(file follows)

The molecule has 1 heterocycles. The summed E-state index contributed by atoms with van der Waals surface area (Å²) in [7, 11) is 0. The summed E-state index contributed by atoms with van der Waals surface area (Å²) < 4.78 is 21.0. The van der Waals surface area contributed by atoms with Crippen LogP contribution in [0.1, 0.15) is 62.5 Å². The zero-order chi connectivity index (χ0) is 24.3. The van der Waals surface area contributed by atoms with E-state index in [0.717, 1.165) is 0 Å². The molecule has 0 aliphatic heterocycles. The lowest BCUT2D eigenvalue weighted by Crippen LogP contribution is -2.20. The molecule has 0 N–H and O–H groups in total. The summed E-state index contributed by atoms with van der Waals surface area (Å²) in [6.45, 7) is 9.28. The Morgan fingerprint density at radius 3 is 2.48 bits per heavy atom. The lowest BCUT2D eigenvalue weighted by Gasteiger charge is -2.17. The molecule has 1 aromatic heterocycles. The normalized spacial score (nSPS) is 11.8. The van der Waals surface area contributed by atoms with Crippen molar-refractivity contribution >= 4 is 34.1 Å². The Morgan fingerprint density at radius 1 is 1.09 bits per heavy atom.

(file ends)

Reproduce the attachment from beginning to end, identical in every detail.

The molecule has 1 heterocycles. The summed E-state index contributed by atoms with van der Waals surface area (Å²) in [7, 11) is 0. The summed E-state index contributed by atoms with van der Waals surface area (Å²) < 4.78 is 21.0. The van der Waals surface area contributed by atoms with Crippen LogP contribution in [0.1, 0.15) is 62.5 Å². The zero-order chi connectivity index (χ0) is 24.3. The van der Waals surface area contributed by atoms with E-state index in [0.717, 1.165) is 0 Å². The molecule has 0 aliphatic heterocycles. The lowest BCUT2D eigenvalue weighted by Crippen LogP contribution is -2.20. The molecule has 0 N–H and O–H groups in total. The summed E-state index contributed by atoms with van der Waals surface area (Å²) in [6.45, 7) is 9.28. The Morgan fingerprint density at radius 3 is 2.48 bits per heavy atom. The lowest BCUT2D eigenvalue weighted by Gasteiger charge is -2.17. The molecule has 1 aromatic heterocycles. The normalized spacial score (nSPS) is 11.8. The van der Waals surface area contributed by atoms with Crippen molar-refractivity contribution >= 4 is 34.1 Å². The Morgan fingerprint density at radius 1 is 1.09 bits per heavy atom.